Oscar Wilde Quotes

No work of art ever puts forward views. Views belong to people who are not artists.
Oscar Wilde (1854-1900), Anglo-Irish playwright, author. Quoted during Regina (Wilde) v. Queensberry (April 3, 1895). In answer to Edward Carson, Q.C., during Wilde's prosecution of the Marquess of Queensberry for criminal libel.
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The State is to make what is useful. The individual is to make what is beautiful.
Oscar Wilde (1854-1900), Anglo-Irish playwright, author. repr. 1895. "The Soul of Man Under Socialism," Fortnightly Review (London, Feb. 1891).
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No, Ernest, don't talk about action.... It is the last resource of those who know not how to dream.
Oscar Wilde (1854-1900), Anglo-Irish playwright, author. Gilbert, in The Critic as Artist, pt. 1, published in Intentions (1891).
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A man can be happy with any woman, as long as he does not love her.
Oscar Wilde (1854-1900), Anglo-Irish playwright, author. Lord Henry, in The Picture of Dorian Gray, ch. 15 (1891).
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While we look to the dramatist to give romance to realism, we ask of the actor to give realism to romance.
Oscar Wilde (1854-1900), Anglo-Irish playwright, author. Quoted in Dramatic Review (London, May 23, 1885).
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Agitators are a set of interfering, meddling people, who come down to some perfectly contented class of the community and sow the seeds of discontent amongst them. That is the reason why agitators are so absolutely necessary. Without them, in our incomplete state, there would be no advance towards civilisation.
Oscar Wilde (1854-1900), Anglo-Irish playwright, author. (repr. 1895). "The Soul of Man Under Socialism," Fortnightly Review (London, February 1891).
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That is what the highest criticism really is, the record of one's own soul. It is more fascinating than history, as it is concerned simply with oneself. It is more delightful than philosophy, as its subject is concrete and not abstract, real and not vague. It is the only civilised form of autobiography.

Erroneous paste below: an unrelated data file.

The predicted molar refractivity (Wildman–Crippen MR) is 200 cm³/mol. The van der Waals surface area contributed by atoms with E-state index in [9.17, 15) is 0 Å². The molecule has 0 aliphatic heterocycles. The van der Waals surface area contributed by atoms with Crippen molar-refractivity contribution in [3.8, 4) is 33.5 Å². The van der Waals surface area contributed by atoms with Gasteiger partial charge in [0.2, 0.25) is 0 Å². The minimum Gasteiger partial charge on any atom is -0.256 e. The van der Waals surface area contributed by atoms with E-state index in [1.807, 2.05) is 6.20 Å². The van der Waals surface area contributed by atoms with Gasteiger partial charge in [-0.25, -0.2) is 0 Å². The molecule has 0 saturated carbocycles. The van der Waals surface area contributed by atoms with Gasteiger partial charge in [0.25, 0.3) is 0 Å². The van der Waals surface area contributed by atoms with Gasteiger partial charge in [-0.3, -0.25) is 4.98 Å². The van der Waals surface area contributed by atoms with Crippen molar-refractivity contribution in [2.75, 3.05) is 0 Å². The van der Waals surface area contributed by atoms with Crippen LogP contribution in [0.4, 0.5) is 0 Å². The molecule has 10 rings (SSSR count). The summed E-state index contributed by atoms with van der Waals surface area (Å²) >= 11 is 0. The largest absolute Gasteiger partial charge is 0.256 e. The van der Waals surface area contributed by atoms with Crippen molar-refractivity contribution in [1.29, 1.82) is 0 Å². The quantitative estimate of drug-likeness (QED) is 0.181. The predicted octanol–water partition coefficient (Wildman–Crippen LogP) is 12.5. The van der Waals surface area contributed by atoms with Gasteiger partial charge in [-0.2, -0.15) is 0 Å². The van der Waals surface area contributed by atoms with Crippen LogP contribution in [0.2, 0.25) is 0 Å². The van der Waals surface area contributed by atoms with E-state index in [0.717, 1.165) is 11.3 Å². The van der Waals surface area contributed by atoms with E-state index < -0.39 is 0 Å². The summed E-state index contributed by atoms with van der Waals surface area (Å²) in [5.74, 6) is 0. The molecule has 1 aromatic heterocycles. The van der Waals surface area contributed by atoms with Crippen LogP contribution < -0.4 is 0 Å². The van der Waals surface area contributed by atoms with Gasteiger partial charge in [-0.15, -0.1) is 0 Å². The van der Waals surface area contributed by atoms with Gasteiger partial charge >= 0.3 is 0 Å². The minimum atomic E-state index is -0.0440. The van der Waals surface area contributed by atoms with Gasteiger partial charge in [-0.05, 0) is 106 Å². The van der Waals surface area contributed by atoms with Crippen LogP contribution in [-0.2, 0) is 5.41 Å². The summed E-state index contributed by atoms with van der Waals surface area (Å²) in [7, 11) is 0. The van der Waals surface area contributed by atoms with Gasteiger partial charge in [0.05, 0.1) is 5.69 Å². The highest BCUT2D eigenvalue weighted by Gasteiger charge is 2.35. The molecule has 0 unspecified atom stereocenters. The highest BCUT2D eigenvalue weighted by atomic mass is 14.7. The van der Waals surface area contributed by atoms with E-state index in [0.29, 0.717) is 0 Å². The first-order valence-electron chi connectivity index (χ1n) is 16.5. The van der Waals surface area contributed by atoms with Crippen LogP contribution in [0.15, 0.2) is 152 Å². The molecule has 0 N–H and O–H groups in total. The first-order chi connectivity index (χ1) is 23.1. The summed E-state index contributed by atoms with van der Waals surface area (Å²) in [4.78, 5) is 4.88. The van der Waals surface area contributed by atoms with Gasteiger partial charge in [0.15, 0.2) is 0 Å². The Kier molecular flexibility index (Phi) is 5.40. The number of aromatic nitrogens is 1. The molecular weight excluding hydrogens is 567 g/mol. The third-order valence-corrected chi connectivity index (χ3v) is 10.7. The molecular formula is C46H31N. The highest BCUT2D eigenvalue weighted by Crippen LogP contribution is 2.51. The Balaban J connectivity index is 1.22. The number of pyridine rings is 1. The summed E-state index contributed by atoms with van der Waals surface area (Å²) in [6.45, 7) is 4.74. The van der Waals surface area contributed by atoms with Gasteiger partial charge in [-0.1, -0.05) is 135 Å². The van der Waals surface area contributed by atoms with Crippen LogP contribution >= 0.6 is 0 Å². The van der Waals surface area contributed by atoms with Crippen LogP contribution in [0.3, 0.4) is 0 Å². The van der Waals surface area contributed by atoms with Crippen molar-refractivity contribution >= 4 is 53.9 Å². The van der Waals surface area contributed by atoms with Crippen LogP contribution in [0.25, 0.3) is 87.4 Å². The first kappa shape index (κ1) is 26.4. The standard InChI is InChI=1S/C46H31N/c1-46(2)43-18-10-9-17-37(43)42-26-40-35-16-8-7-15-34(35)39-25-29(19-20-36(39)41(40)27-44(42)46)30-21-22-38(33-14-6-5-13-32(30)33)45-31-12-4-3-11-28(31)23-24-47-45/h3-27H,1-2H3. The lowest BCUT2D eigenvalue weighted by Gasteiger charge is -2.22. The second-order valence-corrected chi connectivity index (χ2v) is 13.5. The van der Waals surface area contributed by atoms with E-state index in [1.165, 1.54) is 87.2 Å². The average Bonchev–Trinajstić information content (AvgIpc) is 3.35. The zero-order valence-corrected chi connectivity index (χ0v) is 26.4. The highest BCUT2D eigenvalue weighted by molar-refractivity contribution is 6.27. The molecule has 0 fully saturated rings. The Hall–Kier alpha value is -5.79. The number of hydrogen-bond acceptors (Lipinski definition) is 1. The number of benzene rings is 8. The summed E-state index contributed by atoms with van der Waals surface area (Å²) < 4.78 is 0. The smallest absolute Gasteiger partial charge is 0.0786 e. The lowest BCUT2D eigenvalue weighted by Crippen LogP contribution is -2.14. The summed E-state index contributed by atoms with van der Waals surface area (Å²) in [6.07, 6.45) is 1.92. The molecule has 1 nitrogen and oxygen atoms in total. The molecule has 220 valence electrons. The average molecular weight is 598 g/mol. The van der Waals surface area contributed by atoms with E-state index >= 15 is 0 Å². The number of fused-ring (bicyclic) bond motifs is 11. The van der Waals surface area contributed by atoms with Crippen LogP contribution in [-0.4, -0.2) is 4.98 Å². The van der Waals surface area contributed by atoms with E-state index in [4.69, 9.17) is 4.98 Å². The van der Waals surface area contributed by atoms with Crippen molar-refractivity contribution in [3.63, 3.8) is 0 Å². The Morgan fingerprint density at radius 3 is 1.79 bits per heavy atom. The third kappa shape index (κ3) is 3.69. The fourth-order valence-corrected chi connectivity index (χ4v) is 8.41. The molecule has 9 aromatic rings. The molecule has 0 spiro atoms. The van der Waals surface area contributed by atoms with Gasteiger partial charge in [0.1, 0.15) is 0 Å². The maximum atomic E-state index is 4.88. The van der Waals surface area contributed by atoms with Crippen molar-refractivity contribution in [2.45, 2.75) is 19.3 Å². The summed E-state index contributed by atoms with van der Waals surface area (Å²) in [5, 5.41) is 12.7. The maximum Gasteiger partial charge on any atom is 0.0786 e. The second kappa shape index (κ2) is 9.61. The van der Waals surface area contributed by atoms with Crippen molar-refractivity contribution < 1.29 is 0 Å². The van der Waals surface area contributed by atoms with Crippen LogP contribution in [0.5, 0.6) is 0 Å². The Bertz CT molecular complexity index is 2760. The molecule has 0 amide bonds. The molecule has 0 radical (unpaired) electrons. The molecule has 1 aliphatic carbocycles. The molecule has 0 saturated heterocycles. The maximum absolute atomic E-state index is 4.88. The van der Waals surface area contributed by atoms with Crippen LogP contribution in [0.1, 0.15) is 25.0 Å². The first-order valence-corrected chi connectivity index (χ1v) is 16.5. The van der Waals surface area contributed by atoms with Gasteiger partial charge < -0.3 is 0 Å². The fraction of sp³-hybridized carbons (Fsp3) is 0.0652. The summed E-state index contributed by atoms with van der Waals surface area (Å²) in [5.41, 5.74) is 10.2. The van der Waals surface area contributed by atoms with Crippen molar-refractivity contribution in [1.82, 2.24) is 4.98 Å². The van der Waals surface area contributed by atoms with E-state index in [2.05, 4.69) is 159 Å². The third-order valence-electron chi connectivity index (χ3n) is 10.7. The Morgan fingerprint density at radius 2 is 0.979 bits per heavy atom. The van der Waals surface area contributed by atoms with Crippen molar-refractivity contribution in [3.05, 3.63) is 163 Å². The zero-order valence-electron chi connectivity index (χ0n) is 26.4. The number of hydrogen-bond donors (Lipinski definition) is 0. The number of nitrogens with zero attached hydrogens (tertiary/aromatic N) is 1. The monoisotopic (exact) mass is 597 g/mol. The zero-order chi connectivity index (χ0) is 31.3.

Oscar Wilde (1854-1900), Anglo-Irish playwright, author. Gilbert, in The Critic as Artist, pt. 1, published in Intentions (1891).
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I choose my friends for their good looks, my acquaintances for their good characters, and my enemies for their intellects. A man cannot be too careful in the choice of his enemies.
Oscar Wilde (1854-1900), Anglo-Irish playwright, author. Lord Henry, in The Picture of Dorian Gray, ch. 1 (1891).
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Self-denial is the shining sore on the leprous body of Christianity.
Oscar Wilde (1854-1900), Anglo-Irish playwright, author. Quoted in Frank Harris, Oscar Wilde, ch. 24 (1918).
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One is absolutely sickened, not by the crimes that the wicked have committed, but by the punishments that the good have inflicted; and a community is infinitely more brutalised by the habitual employment of punishment than it is by the occasional occurrence of crime.
Oscar Wilde (1854-1900), Anglo-Irish playwright, author. (repr. 1895). The Soul of Man Under Socialism, Fortnightly Review (London, February 1891).
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